“At the end of the 1520’s and especially in the course of the 1530s, the Italian market offered a wide range of anonymous books in the vernacular that were merely translations, often partial, of Lutheran texts disguised behind seemingly innocent titles… To the complete absence of reaction by controversialists … there had been one significant exception… Giovanni of Fano offered the uneducated reader a Luther skilled in controversy, a violently anti-Roman, systematic theologian and subverter of tradition, presenting, together with a ‘clearer notice’ of the fundamentals of Catholic doctrine, a fully detailed picture of Lutheran errors.”
The first chapter of the work treats the handling of all kinds of heretics. Fano subsequently introduces his lay reader to the usual anti-Lutheran responses found in Latin treatises of the time: on the unity of the Church; St. Peter and the Apostolic Succession; on faith, Confession, the Eucharist, indulgences, Purgatory, idolatry, prayer, and finally on the celibacy of the clergy.
We have located only one other North American institutional holding of this title.
The Henry Grattan Pamphlet Collection, purchased by the Hesburgh Libraries some twenty years ago, deserves to be highlighted in a blogpost.
Henry Grattan (1746-1820), was a prominent Irish politician, closely associated with the Irish parliament so that from 1782 until the Act of Union of 1800, it was known as ‘Grattan’s Parliament.’
The collection of books and pamphlets, bound together in nine volumes, comprise part of his personal library. These nine volumes became separated from the rest of the Grattan Library which was sold at auction in 1888. These volumes were discovered some hundred years later in a country house in Ireland.
The thematically-arranged volumes are handsomely bound with a title on each spine and a list of contents inside, hand-written in ink by Henry Grattan and another person. Many of the publications also have marginal pencil marks and some have annotations.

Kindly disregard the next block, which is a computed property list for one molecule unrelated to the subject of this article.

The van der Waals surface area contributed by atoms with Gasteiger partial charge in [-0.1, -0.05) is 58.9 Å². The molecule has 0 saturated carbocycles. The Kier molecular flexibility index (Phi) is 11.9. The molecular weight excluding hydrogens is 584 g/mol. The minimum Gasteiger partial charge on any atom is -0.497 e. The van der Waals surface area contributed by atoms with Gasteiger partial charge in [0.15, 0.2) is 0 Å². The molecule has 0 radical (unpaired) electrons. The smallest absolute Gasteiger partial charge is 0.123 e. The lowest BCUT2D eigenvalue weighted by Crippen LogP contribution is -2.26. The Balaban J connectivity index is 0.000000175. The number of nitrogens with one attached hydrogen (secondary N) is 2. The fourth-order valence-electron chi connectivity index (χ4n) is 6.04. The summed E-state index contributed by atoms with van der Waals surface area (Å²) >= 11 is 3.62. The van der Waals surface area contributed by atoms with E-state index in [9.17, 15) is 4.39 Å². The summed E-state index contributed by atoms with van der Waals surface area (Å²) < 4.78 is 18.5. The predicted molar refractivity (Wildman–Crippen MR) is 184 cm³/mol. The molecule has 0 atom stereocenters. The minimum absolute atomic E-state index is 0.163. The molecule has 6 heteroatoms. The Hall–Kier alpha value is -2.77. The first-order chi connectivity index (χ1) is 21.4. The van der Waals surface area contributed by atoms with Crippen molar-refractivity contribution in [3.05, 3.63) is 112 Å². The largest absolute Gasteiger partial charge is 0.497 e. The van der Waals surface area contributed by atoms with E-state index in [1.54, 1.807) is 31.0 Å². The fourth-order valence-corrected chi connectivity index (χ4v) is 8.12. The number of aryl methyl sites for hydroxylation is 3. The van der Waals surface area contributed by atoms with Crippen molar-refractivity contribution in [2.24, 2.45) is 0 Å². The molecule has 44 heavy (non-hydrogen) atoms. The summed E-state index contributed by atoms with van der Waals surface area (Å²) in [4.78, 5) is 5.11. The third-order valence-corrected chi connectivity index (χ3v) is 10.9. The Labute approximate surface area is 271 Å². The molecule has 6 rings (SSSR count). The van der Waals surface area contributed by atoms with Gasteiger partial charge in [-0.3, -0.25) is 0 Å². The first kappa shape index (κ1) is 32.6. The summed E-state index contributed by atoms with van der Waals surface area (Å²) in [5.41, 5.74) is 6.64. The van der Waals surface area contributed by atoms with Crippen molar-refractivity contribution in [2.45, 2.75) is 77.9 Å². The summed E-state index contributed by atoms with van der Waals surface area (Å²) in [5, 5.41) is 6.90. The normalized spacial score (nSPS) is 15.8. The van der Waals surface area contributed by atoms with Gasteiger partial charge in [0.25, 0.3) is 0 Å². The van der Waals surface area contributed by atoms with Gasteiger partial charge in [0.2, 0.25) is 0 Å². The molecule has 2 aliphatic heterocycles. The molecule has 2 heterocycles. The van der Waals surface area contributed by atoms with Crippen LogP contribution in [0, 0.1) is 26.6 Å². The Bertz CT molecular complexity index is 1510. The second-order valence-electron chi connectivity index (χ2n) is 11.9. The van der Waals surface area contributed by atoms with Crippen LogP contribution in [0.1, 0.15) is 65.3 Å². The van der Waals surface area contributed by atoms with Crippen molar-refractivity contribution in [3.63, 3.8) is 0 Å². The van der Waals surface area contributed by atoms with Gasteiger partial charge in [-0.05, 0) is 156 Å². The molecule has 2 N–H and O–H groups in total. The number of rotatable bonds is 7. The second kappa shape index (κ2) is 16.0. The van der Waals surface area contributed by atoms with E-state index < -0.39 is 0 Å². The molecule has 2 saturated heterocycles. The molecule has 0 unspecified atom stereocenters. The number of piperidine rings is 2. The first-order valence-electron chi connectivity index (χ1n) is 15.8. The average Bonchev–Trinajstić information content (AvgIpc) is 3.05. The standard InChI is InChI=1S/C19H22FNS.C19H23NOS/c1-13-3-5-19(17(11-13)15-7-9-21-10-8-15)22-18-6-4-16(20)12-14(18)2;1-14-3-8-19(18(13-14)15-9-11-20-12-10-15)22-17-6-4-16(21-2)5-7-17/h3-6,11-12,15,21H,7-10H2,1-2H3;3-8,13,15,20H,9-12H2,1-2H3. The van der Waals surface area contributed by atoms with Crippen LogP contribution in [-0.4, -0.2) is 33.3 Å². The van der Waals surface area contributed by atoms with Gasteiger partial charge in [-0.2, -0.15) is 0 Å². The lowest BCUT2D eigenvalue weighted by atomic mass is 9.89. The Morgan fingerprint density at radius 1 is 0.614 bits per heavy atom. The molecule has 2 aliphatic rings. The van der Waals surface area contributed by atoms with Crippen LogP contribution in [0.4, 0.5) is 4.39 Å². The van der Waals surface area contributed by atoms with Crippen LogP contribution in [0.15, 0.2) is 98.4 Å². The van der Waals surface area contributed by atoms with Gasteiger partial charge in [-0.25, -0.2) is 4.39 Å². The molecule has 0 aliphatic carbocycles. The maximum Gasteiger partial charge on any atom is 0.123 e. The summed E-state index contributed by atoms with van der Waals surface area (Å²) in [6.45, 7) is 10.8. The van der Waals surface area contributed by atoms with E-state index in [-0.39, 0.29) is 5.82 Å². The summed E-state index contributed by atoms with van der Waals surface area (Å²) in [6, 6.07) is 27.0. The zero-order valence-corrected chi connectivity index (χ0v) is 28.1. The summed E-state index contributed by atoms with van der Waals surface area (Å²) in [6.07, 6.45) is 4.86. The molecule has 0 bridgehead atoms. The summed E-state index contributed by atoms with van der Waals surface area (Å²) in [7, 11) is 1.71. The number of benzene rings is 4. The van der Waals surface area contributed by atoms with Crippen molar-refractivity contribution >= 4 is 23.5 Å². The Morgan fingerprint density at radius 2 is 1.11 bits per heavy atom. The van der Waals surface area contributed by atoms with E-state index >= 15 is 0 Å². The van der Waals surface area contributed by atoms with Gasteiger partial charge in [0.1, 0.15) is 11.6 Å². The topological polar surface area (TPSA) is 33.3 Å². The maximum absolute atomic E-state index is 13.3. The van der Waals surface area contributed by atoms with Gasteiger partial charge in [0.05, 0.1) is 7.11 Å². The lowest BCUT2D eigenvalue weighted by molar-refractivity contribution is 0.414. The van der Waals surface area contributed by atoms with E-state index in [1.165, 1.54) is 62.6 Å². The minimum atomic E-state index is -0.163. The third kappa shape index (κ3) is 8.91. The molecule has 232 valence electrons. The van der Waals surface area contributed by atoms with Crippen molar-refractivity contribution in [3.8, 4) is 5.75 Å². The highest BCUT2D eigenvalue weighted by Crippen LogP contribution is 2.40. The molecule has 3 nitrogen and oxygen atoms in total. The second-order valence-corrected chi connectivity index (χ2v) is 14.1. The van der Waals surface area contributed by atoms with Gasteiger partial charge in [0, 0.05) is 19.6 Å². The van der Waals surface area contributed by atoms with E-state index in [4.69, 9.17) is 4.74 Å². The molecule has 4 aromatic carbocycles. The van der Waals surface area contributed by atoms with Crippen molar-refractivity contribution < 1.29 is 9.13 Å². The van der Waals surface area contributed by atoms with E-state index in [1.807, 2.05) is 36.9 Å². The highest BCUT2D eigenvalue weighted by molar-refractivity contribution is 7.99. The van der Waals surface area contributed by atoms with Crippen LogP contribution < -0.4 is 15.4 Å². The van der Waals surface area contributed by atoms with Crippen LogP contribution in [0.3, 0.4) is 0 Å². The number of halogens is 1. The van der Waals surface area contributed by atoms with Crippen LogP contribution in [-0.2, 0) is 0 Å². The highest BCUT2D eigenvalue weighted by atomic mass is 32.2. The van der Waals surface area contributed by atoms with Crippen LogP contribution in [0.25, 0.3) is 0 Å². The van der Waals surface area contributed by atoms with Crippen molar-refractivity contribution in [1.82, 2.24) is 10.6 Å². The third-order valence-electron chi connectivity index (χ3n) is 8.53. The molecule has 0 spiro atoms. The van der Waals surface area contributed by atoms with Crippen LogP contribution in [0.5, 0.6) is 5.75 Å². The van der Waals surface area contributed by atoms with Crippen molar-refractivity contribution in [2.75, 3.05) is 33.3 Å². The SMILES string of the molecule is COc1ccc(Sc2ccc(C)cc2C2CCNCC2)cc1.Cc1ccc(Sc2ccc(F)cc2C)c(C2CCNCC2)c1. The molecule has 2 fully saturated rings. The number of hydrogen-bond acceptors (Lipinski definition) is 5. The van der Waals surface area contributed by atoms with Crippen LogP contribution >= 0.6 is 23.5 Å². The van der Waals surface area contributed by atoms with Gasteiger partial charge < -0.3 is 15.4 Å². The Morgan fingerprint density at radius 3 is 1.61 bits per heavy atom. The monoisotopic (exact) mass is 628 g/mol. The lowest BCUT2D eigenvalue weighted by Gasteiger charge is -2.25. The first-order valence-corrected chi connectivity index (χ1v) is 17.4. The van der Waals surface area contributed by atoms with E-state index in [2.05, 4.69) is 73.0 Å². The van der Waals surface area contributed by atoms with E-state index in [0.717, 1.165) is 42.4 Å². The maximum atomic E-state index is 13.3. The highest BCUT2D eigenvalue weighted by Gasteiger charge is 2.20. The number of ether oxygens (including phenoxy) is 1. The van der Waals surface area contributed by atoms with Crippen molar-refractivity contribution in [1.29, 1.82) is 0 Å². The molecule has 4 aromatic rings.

The volumes are as follows:
1. Ireland. Free Trade & Independence 2. Ireland. 3. Ireland. 1798 4. Ireland. Catholics 5. Ireland. Catholics 6. Ireland. Catholics 7. Ireland. Union 8. Ireland. Union 9. Ireland. Union
The fourth volume shown here has the usual listing of contents written on the inside cover, and this volume also has Henry Grattan’s name inscribed in ink.
Grattan’s careful reading of some of the publications may be inferred from pencil marks in the margins. In this example, the penciled annotations appear to have been cut when the pamphlet was trimmed for binding.
While the individual pamphlets are rare in libraries, digitized copies of various editions are available. Therefore, it is the provenance and the selection and grouping together of these publications that makes them so interesting, as part of the working library of an Irish politician.
The current spotlight exhibits are Language and Materiality in Late Medieval England (February – early May 2023) and Hagadah shel Pesaḥ le-zekher ha-Shoʼah – Pessach Haggadah in memory of the Holocaust (April – May 2023).
Rare Books and Special Collections is open regular hours during the summer — 9:30am to 4:30pm, Monday through Friday.
RBSC will be closed Monday, May 29th, for Memorial Day and Tuesday, July 4th, for Independence Day.
Hesburgh Libraries has just acquired a copy of an important and rare early modern title in Catholic theology with an interesting provenance. Jean Garet (d. 1571) wrote a number of works aimed mainly at exposing the doctrinal errors of Protestantism and illustrating the truth of Catholic teachings; his works were highly esteemed during his lifetime and he was read widely throughout the seventeenth century. This work, De sanctorum invocatione liber (S. Manilius, 1570), deals with the efficacy of the intercession of the saints.